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Posts Tagged ‘firefox’

Enhanced Security: AES-256 Encryption for SSL and TLS

Tuesday, December 1st, 2020

AES-256 EncryptionSSL and TLS play critical roles in securing data transmission over the internet, and AES-256 is integral in their most secure configurations. The original standard was known as Secure Sockets Layer (SSL). Although it was replaced by Transport Layer Security (TLS), many in the industry still refer to TLS by its predecessor’s acronym. While TLS can be relied on for securing information at a high level—such as US Government TOP SECRET data—improper or outdated implementations of the standard may not provide much security at all.

Variations in which cipher is used in TLS impact how secure TLS ultimately is. Some ciphers are fast but insecure, while others are slower, require a greater amount of computational resources, and can provide a higher degree of security. Weaker ciphers—such as the early export-grade ciphers—still exist, but they should no longer be used.

The Advanced Encryption Standard (AES), is an encryption specification that succeeded the Data Encryption Standard (DES). AES was standardized in 2001 after a 5 year review, and is currently one of the most popular algorithms used in symmetric-key cryptography. It is often seen as the gold standard symmetric-key encryption technique, with many security-conscious organizations requiring their employees to use AES-256 for all communications. It is also used prominently in TLS.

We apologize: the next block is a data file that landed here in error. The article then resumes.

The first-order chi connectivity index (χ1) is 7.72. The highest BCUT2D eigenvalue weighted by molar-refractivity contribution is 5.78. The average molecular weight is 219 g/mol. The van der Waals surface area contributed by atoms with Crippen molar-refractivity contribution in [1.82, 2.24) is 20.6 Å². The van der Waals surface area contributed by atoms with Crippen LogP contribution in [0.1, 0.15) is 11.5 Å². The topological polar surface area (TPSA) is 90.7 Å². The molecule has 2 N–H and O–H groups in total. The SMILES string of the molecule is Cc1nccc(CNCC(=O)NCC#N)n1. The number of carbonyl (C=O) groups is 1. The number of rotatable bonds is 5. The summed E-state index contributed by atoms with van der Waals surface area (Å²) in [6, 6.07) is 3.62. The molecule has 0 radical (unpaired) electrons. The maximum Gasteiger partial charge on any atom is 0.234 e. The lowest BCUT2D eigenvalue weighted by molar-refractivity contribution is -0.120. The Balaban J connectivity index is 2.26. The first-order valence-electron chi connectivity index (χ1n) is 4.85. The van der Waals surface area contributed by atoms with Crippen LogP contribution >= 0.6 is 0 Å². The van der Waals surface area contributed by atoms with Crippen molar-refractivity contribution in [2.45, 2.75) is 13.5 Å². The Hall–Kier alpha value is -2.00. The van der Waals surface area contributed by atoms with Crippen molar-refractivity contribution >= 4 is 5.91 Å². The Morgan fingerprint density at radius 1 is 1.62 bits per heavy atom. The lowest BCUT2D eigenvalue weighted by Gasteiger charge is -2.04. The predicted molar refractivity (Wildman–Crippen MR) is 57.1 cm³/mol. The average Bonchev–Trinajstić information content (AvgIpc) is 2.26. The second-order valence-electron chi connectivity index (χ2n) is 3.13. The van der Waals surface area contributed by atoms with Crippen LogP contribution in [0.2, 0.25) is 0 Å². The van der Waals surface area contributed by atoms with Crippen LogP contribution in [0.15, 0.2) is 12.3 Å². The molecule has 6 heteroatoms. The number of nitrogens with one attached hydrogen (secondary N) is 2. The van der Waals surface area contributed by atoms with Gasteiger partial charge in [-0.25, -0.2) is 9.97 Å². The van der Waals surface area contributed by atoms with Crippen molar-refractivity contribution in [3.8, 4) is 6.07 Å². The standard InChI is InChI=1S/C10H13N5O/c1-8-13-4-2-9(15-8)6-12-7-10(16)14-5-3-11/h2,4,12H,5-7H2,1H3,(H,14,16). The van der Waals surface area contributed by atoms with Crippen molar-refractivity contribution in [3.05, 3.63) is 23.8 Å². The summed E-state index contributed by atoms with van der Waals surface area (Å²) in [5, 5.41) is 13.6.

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If you are using FTP, you should really stop!

Thursday, February 28th, 2013

FTP, the “File Transfer Protocol” has been around almost since the inception of the Internet.  As anyone with a web site knows, it permits files to be easily uploaded to and downloaded from servers.  It is built into every kind of web site authoring software and even into most web browsers.

Unfortunately, FTP suffers from the same design flaw that pervades the basic usage of email services like POP, IMAP, and SMTP.  If used in its default form, all data sent between your computer and the server is sent unencrypted, in “plain text”.  This includes your username, your password, and all file data.

Essentially, if you are in a wifi hotspot, anyone there can likely get your username and password and read your files.   Similar things can happen even though your direct or or office network connections …. connecting via FTP is like walking down the hall with your username and password taped to your forehead.  Any one (or any hidden camera) can see it and use it.

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Master Password Encryption in FireFox and Thunderbird

Friday, February 27th, 2009

firefox-logoIf you are allowing Mozilla FireFox or Thunderbird to remember passwords to web sites and/or email accounts in their Password Manager tool, you should know that these passwords are all stored in a plain text file (base64 encoded) on your computer’s disk drive.  This file is accessible to anyone with administrative access to your computer.  If you have any concerns about the possibility of other people accessing your computer and this gaining easy access to copies of the passwords that you are using, you really need to employ the “Master Password” feature of these programs.

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